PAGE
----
Standing in the Way of a Gas Pipeline Project: Nuns and a Makeshift Chapel

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Standing in the Way of a Gas Pipeline Project: Nuns and a Makeshift Chapel

Auditi Guha

"Oil and gas pipelines are extremely short-sighted and will continue to benefit only wealthy corporations."

A small, wooden-slatted structure and an order of nuns drew more than 300 people on Sunday to the middle of a cornfield near Philadelphia.

The “Stand with the Sisters” protest opposes a natural gas pipeline project proposed through 37 miles of Lancaster County farms, waterways, and rural communities—including land owned by the Adorers of the Blood of Christ, an international order of Catholic nuns.

The Oklahoma-based Williams Partners is seeking a right of way there for the 183-mile, $3 billion Atlantic Sunrise Project (ASP). Protesters opposing the easement access came from across the nation and included area farmers, Mennonites from Lancaster, and the Sisters of Loretto from Kentucky who have fought similar battles in their communities, said Malinda Harnish Clatterbuck of Lancaster Against Pipelines, a grassroots organization that built the makeshift chapel.

“I feel like we have really strong community support. There are a lot of people who feel like this pipeline is an injustice,” Clatterbuck, associate pastor of the Community Mennonite Church of Lancaster and a board member of the Lancaster Interchurch Peace Witness, told Rewire.

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The hope is to bring more attention to projects that put corporate profit over local lives and environmental rights, and eventually, to encourage legislators to change laws that “violate or exploit their constituents in order to give way for large corporations to make more money,” she said.

The hour-long ceremony included an interfaith dedication, a chorus of Amazing Grace, and people tying more than 250 ribbons on the 50-by-50 foot structure as symbols of intentional prayers or statements for the protection of the land.

“The proposed pipeline is not just,” said nearby resident Jamie Beth Schindler, who shared her Jewish perspective.

A member of Lancaster Against Pipelines and a co-founder of Lancaster Action Now Coalition, an organization supporting and protecting marginalized communities, Schindler said she was proud to be a part of a dedicated group taking the road less traveled.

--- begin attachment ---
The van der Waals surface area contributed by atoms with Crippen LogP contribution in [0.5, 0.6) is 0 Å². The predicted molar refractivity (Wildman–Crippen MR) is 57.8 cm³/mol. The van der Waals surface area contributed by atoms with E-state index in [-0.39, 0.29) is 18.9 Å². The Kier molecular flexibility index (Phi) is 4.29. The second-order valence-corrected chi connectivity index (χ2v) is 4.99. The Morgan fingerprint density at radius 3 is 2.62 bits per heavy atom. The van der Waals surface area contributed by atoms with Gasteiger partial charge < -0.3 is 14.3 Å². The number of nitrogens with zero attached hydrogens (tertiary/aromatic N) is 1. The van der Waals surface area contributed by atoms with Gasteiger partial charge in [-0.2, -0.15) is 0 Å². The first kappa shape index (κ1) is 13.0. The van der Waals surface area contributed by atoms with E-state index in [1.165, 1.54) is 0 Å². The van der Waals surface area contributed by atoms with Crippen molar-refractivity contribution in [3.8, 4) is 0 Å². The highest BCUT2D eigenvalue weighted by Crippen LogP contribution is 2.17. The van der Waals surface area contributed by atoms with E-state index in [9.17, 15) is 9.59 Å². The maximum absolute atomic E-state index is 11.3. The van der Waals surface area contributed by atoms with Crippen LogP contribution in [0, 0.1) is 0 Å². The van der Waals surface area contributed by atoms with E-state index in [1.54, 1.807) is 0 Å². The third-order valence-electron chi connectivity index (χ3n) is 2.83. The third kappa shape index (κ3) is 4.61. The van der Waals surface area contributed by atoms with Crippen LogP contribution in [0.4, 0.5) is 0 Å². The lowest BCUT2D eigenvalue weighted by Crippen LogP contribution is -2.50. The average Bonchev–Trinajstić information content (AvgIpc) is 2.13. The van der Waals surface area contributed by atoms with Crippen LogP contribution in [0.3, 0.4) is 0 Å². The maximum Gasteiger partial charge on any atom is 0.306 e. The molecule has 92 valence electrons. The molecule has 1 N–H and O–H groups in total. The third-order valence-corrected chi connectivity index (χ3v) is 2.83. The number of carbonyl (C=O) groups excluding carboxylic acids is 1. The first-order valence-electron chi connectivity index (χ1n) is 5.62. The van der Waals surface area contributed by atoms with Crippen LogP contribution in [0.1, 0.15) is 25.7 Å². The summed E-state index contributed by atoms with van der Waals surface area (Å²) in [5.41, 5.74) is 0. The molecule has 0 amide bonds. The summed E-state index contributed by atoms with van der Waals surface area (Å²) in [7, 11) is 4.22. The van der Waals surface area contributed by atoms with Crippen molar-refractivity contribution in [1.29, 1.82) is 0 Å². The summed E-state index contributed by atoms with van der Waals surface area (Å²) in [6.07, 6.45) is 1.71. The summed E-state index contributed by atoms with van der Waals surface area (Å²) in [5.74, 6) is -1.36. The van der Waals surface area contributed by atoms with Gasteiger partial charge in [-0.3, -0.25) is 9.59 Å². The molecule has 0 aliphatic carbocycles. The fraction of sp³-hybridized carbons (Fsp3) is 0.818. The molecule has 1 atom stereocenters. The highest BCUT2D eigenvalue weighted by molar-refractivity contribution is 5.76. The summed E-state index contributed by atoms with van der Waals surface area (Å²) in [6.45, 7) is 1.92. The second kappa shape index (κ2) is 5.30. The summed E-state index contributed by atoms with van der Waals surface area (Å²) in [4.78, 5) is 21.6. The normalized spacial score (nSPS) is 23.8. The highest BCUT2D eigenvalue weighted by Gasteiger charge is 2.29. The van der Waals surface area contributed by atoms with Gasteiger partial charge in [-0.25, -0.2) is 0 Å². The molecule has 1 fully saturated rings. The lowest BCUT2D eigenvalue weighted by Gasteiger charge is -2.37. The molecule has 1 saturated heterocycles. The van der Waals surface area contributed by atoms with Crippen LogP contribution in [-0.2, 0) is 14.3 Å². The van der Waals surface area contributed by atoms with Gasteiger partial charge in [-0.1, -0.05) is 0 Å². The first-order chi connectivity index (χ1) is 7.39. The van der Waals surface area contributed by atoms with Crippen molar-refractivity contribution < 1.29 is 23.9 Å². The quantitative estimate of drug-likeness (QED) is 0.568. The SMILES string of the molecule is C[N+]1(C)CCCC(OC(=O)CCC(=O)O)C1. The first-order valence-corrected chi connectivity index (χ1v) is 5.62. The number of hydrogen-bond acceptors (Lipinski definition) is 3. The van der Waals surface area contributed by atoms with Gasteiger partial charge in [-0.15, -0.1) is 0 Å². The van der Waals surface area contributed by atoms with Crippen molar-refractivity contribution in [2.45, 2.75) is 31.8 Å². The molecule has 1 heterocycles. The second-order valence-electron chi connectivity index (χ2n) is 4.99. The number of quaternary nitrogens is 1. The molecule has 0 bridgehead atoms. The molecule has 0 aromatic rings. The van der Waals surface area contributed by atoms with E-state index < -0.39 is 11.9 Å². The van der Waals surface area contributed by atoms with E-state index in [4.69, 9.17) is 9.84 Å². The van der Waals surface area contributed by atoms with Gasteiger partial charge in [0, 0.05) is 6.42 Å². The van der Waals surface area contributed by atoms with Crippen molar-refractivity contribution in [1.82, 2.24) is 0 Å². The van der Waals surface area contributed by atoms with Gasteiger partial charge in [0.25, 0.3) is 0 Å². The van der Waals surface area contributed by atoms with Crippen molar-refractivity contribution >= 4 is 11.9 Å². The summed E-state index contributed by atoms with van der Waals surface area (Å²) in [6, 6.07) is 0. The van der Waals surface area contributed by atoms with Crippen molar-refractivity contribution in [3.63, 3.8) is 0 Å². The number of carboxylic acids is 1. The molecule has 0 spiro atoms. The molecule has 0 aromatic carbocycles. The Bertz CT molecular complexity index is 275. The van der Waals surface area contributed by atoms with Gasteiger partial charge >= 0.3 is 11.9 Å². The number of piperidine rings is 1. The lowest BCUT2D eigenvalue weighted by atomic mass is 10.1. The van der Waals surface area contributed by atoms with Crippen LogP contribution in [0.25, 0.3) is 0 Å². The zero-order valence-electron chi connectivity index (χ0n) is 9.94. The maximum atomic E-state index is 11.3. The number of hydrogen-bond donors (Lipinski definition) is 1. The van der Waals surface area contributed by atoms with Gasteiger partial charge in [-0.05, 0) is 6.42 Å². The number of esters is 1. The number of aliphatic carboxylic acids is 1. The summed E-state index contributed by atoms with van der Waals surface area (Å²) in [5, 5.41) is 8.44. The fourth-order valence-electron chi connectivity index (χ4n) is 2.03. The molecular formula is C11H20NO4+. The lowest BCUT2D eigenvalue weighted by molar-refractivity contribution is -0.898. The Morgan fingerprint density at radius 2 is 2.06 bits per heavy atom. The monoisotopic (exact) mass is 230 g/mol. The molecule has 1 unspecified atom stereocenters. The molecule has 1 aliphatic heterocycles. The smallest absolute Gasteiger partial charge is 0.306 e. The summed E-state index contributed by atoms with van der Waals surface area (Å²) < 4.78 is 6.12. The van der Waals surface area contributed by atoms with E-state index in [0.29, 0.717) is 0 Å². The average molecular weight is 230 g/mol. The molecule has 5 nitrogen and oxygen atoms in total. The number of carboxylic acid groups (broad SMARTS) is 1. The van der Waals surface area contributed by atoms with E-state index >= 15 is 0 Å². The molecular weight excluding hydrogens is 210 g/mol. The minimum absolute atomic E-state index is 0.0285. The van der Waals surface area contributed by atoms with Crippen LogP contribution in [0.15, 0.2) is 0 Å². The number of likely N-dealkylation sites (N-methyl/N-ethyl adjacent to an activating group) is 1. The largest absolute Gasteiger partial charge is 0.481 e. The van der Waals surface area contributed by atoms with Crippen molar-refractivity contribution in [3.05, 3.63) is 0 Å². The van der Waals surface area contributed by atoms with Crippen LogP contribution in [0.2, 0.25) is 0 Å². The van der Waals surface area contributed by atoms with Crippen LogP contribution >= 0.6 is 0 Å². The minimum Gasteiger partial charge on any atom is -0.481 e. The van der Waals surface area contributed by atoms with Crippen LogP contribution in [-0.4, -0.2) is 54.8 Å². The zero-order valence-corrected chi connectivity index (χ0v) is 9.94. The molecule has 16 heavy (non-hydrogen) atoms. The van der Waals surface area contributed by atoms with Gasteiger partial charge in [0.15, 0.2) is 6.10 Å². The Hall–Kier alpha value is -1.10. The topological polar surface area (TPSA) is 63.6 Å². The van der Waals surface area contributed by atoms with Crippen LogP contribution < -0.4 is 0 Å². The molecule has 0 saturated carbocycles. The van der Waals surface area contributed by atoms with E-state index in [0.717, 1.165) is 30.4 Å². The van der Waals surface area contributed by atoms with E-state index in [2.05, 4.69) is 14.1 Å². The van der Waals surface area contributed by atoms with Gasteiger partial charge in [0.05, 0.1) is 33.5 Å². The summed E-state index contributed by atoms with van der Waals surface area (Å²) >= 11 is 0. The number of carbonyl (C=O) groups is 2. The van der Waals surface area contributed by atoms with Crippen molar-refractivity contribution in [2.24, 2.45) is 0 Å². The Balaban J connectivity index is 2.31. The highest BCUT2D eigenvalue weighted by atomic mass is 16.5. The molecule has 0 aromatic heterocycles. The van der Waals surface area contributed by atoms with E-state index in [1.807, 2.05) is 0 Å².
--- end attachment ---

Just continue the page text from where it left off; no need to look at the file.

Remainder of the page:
I’m here to lend my voice and my support to the consecration of this land and to the people, the women, the men and the families, who have made it their mission to protect the earth and the water from those who value profit over our health, well-being and safety,” she said in her speech.

The nuns have refused to sign a lease. They believe the pipeline violates their commitment to environmental justice as reflected in their land ethicwhich calls on them to “respect our interconnectedness and oneness with creation,” to “revere Earth as a sanctuary where all life is protected,” and “treasures land as a gift of beauty and sustenance and legacy for future generations.”

The project has been resisted for months, much in the vein of the #NoDAPL protests at Standing Rock in North Dakota. Fully operational on June 1, the 1,168-mile long, $3.8 billion Dakota Access oil pipeline has already leaked three times, threatening Native land and lives, according to a release from the Indigenous Environmental Network.

“This is foreboding as the company does not yet have a plan in place to address how they would contain and clean a serious spill,” Standing Rock Sioux Chairman Dave Archambault II said in an email statement. “We will continue to battle the operation of this pipeline in court and remind everyone that just because the oil is flowing now doesn’t mean that it can’t be stopped. The courts can stop it by demanding that the administration be held accountable for the full Environmental Impact Statement it initiated and then abandoned.”

In a victory for the tribes, a federal judge last month ruled that the permits authorizing the pipeline took shortcuts and requested additional briefings on whether to shut down the pipeline.

In Pennsylvania, hopes ran high last week when a U.S. district judge refused to grant Williams immediate possession of the land. The Transcontinental Gas Pipe Line Co. (Transco), a subsidiary of Williams, is taking the nuns to court July 17 in a quest to seize the property by eminent domain. Two state environmental permits are still pending, according to Lancaster Online.

Despite the Adorers’ refusal to cooperate, Transco has approval from the Federal Energy Regulatory Commission (FERC) to construct the pipeline. Until a federal court order of eminent domain allows the company to remove the chapel from the easement, the structure remains and all are welcome to visit or worship there, Clatterbuck said.

Andrea Ferich, a Penn State graduate student and watershed specialist from Centre County, Pennsylvania who attended the action, told Rewire she is “deeply concerned” about the proposed 388 water body crossings of the pipeline and water security across the Chesapeake Bay watershed.
“Oil and gas pipelines are extremely short-sighted and will continue to benefit only wealthy corporations. The economic costs of the ASP are far more than the benefits. I am concerned for the thousands of residents within the incineration hazard zone of this pipeline, and the continued impacts of the nearly 3,000 miles of new and proposed pipelines in Pennsylvania alone,” she said.